Ireland’s most important domestic fuel
Ireland primarily uses peat for electricity generation, which makes it different from the other peatproducing countries where the emphasis is on heating. There are three major peatfuelled condensing power plants in Ireland, producing over 6% of the country’s energy demand. Peat is also traditionally used for heating individual buildings. In total, approximately one million people in Ireland use peat to heat their homes.
Next to wind, peat is currently Ireland’s most significant domestic energy source. Its importance is stressed by the fact that 89% of Ireland’s energy is produced from imported fuels. The energy peat industry employs 1,500 people. Privately harvested energy peat provides an estimated 8,000 - 9,000 additional jobs.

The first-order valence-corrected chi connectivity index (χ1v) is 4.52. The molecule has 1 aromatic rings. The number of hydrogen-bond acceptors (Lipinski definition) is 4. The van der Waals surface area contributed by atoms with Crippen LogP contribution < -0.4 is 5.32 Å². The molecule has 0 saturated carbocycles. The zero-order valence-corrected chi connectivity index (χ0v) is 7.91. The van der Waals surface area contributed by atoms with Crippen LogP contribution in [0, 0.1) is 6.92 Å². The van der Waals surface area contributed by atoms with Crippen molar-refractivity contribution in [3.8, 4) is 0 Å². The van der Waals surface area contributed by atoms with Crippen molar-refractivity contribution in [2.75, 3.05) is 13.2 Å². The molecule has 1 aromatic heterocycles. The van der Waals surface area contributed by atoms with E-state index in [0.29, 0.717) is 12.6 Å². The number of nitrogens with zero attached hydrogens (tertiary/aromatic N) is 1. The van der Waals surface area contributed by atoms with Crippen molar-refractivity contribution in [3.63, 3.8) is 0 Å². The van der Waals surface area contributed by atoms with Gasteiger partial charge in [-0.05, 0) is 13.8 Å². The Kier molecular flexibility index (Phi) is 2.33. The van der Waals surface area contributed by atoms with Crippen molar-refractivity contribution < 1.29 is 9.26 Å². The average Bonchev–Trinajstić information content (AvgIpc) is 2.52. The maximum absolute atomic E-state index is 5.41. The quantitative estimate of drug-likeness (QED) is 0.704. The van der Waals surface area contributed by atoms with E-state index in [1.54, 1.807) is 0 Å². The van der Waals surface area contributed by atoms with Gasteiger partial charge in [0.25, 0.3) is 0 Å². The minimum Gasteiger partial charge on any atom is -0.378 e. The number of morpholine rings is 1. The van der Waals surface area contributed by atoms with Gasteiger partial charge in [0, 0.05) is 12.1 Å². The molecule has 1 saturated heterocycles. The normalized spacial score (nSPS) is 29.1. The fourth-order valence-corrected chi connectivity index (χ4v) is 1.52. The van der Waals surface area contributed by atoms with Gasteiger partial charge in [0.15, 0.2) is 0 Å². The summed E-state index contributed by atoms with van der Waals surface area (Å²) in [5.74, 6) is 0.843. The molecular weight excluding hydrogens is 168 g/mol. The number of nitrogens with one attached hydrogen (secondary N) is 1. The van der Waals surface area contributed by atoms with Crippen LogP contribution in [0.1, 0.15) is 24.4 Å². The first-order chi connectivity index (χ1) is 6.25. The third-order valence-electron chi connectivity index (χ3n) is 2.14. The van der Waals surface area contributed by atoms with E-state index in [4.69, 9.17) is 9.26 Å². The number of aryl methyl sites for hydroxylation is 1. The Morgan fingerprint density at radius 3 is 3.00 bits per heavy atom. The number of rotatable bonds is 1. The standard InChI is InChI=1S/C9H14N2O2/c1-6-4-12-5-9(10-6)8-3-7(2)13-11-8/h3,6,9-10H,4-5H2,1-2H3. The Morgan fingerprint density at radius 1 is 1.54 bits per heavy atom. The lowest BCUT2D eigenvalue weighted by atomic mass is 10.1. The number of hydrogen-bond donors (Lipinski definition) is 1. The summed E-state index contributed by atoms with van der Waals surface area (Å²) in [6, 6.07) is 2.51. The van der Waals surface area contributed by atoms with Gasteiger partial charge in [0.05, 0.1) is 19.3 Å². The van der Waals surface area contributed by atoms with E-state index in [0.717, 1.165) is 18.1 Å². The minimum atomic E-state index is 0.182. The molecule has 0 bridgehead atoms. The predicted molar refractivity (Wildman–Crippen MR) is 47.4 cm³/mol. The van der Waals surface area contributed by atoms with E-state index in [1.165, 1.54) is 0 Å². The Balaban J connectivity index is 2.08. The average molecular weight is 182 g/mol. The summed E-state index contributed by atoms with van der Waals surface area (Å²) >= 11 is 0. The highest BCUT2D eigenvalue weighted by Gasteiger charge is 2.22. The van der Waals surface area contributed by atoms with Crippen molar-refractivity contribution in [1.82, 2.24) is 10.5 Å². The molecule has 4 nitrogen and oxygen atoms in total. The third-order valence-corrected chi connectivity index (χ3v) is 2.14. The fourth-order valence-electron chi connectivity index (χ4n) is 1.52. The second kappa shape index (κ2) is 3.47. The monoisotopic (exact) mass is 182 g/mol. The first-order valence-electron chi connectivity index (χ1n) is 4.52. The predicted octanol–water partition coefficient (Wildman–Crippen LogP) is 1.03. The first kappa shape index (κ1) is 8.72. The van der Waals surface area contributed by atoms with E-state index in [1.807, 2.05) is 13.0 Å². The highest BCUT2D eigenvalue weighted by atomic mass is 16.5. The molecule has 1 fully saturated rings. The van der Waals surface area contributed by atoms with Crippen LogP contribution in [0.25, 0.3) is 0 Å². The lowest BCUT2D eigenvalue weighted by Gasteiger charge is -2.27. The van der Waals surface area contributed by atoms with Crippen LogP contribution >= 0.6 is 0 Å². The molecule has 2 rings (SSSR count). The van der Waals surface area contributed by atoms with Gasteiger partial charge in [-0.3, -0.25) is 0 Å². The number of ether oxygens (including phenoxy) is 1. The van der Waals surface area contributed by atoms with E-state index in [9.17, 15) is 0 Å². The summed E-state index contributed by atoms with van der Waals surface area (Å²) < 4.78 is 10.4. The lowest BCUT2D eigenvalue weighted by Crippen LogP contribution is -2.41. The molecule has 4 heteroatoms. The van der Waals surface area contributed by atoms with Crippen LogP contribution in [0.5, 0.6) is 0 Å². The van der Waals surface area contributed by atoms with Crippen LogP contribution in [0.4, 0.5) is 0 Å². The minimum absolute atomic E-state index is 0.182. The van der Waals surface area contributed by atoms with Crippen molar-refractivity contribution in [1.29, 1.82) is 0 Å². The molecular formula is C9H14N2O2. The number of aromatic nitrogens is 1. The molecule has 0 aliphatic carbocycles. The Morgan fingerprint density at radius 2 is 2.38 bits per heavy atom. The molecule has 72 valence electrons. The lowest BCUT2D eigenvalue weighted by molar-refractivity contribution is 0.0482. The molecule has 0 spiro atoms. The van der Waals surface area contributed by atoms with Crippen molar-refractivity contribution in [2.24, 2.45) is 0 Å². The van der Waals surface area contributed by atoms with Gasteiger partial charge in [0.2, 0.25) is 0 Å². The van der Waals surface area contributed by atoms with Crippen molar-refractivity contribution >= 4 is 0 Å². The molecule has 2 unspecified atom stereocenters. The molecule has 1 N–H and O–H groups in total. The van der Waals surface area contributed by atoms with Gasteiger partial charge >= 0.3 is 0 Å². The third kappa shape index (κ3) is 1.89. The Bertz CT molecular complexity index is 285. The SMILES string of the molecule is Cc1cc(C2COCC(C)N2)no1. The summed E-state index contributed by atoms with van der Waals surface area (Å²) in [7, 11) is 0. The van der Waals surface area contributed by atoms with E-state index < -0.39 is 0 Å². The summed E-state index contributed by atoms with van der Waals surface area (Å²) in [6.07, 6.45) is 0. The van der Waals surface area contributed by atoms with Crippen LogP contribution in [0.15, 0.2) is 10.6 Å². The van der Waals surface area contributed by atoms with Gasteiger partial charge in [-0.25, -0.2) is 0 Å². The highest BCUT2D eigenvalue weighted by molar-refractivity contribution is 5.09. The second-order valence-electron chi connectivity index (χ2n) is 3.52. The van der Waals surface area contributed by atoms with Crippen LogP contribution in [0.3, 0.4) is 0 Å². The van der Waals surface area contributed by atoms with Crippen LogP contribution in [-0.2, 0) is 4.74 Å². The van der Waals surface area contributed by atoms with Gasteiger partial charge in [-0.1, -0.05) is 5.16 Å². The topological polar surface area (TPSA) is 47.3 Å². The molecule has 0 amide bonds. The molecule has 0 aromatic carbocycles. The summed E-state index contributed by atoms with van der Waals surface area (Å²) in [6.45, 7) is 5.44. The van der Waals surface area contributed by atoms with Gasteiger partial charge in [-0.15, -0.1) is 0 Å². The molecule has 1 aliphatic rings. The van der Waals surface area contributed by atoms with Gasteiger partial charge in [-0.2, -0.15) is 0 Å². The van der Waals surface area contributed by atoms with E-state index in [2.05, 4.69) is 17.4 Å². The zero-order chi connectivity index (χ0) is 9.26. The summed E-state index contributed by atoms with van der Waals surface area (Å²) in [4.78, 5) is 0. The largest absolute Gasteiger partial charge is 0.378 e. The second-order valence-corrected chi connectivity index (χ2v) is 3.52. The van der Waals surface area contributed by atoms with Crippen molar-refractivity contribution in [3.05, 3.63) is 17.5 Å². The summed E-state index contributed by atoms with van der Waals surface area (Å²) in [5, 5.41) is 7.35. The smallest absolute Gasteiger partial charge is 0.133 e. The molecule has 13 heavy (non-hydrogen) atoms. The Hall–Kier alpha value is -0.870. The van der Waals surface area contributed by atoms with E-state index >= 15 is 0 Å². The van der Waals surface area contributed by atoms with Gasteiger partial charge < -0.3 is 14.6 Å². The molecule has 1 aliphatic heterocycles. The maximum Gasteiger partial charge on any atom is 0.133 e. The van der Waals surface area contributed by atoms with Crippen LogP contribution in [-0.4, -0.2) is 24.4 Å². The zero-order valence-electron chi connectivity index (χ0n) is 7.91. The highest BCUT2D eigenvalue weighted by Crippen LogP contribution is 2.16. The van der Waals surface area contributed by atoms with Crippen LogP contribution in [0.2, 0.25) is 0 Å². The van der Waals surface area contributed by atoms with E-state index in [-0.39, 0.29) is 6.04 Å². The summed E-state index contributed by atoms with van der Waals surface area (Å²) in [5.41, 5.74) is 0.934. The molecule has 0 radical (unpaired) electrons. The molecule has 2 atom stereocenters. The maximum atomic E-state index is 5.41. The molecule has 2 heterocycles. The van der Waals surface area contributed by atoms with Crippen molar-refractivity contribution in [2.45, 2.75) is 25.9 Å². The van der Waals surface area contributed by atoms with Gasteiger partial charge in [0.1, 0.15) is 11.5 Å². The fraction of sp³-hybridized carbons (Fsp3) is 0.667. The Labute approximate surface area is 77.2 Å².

The importance of peat is also recognized at national level. The Irish National Peatland Strategy published in 2014 states that peat production for energy remains important for local and national economies. However, peat production will decrease in Ireland by 2030, as the peat extraction sites controlled by Bord na Móna will be used up. Areas released from peat production are nevertheless used for continued energy production: wind energy generation has already begun and both solar and energy crop possibilities are being developed.